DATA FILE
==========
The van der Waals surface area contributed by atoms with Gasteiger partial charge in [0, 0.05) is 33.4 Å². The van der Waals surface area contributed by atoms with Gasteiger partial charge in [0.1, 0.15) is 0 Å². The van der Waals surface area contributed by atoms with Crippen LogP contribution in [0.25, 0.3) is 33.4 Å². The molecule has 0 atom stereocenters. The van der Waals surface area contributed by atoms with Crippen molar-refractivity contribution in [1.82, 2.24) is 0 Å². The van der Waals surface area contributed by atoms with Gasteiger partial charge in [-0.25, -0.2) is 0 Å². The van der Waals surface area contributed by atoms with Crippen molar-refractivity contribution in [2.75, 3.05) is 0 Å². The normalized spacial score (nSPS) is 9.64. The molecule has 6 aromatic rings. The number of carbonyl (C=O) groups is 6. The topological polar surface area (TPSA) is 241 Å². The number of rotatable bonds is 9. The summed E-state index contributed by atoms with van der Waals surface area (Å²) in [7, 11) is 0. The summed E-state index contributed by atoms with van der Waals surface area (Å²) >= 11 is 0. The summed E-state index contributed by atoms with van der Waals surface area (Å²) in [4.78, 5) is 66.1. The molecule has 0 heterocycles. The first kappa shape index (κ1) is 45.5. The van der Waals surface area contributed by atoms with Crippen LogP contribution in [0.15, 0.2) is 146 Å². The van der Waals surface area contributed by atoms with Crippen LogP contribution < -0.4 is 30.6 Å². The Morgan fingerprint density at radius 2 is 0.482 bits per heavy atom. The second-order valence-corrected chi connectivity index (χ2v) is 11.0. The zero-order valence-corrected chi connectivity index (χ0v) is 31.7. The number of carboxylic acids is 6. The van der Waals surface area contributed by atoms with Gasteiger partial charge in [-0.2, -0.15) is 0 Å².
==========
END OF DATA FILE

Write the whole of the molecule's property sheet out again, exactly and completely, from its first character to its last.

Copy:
The van der Waals surface area contributed by atoms with Gasteiger partial charge in [0, 0.05) is 33.4 Å². The van der Waals surface area contributed by atoms with Gasteiger partial charge in [0.1, 0.15) is 0 Å². The van der Waals surface area contributed by atoms with Crippen LogP contribution in [0.25, 0.3) is 33.4 Å². The molecule has 0 atom stereocenters. The van der Waals surface area contributed by atoms with Crippen molar-refractivity contribution in [1.82, 2.24) is 0 Å². The van der Waals surface area contributed by atoms with Gasteiger partial charge in [-0.25, -0.2) is 0 Å². The van der Waals surface area contributed by atoms with Crippen molar-refractivity contribution in [2.75, 3.05) is 0 Å². The normalized spacial score (nSPS) is 9.64. The molecule has 6 aromatic rings. The number of carbonyl (C=O) groups is 6. The topological polar surface area (TPSA) is 241 Å². The number of rotatable bonds is 9. The summed E-state index contributed by atoms with van der Waals surface area (Å²) in [7, 11) is 0. The summed E-state index contributed by atoms with van der Waals surface area (Å²) >= 11 is 0. The summed E-state index contributed by atoms with van der Waals surface area (Å²) in [4.78, 5) is 66.1. The molecule has 0 heterocycles. The first kappa shape index (κ1) is 45.5. The van der Waals surface area contributed by atoms with Crippen LogP contribution in [0.15, 0.2) is 146 Å². The van der Waals surface area contributed by atoms with Crippen LogP contribution < -0.4 is 30.6 Å². The Morgan fingerprint density at radius 2 is 0.482 bits per heavy atom. The second-order valence-corrected chi connectivity index (χ2v) is 11.0. The zero-order valence-corrected chi connectivity index (χ0v) is 31.7. The number of carboxylic acids is 6. The van der Waals surface area contributed by atoms with Gasteiger partial charge in [-0.2, -0.15) is 0 Å².